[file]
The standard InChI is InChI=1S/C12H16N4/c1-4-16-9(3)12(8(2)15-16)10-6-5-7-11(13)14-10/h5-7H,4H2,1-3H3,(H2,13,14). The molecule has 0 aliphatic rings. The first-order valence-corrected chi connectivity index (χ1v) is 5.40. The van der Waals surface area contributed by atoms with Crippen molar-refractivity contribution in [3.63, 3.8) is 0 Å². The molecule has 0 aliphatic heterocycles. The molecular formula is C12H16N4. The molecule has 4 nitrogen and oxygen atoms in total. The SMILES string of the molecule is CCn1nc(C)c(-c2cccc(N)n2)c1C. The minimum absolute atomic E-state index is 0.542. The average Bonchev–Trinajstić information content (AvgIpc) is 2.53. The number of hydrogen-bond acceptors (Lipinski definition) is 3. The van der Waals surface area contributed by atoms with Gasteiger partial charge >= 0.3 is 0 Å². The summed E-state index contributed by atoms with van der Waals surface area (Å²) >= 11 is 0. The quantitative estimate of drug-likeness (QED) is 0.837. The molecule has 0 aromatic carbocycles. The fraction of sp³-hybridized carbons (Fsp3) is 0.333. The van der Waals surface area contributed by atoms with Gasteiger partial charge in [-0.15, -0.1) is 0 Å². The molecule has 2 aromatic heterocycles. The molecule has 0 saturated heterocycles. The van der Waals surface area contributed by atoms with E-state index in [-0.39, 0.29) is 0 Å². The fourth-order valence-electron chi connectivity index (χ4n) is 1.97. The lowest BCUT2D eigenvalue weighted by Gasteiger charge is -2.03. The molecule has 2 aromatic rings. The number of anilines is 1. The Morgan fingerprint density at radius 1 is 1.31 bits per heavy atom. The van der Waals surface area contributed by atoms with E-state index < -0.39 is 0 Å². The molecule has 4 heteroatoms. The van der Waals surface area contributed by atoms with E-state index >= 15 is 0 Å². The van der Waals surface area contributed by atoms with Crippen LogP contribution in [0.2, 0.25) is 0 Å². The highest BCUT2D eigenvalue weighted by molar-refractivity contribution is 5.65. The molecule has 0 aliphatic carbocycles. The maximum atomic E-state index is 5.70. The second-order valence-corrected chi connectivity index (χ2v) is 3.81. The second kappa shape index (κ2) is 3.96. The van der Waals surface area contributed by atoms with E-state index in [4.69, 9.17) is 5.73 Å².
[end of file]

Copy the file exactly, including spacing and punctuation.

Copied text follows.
The standard InChI is InChI=1S/C12H16N4/c1-4-16-9(3)12(8(2)15-16)10-6-5-7-11(13)14-10/h5-7H,4H2,1-3H3,(H2,13,14). The molecule has 0 aliphatic rings. The first-order valence-corrected chi connectivity index (χ1v) is 5.40. The van der Waals surface area contributed by atoms with Crippen molar-refractivity contribution in [3.63, 3.8) is 0 Å². The molecule has 0 aliphatic heterocycles. The molecular formula is C12H16N4. The molecule has 4 nitrogen and oxygen atoms in total. The SMILES string of the molecule is CCn1nc(C)c(-c2cccc(N)n2)c1C. The minimum absolute atomic E-state index is 0.542. The average Bonchev–Trinajstić information content (AvgIpc) is 2.53. The number of hydrogen-bond acceptors (Lipinski definition) is 3. The van der Waals surface area contributed by atoms with Gasteiger partial charge >= 0.3 is 0 Å². The summed E-state index contributed by atoms with van der Waals surface area (Å²) >= 11 is 0. The quantitative estimate of drug-likeness (QED) is 0.837. The molecule has 0 aromatic carbocycles. The fraction of sp³-hybridized carbons (Fsp3) is 0.333. The van der Waals surface area contributed by atoms with Gasteiger partial charge in [-0.15, -0.1) is 0 Å². The molecule has 2 aromatic heterocycles. The molecule has 0 saturated heterocycles. The van der Waals surface area contributed by atoms with E-state index in [-0.39, 0.29) is 0 Å². The fourth-order valence-electron chi connectivity index (χ4n) is 1.97. The lowest BCUT2D eigenvalue weighted by Gasteiger charge is -2.03. The molecule has 2 aromatic rings. The number of anilines is 1. The Morgan fingerprint density at radius 1 is 1.31 bits per heavy atom. The van der Waals surface area contributed by atoms with E-state index < -0.39 is 0 Å². The molecule has 4 heteroatoms. The van der Waals surface area contributed by atoms with E-state index >= 15 is 0 Å². The van der Waals surface area contributed by atoms with Crippen LogP contribution in [0.2, 0.25) is 0 Å². The highest BCUT2D eigenvalue weighted by molar-refractivity contribution is 5.65. The molecule has 0 aliphatic carbocycles. The maximum atomic E-state index is 5.70. The second-order valence-corrected chi connectivity index (χ2v) is 3.81. The second kappa shape index (κ2) is 3.96. The van der Waals surface area contributed by atoms with E-state index in [4.69, 9.17) is 5.73 Å².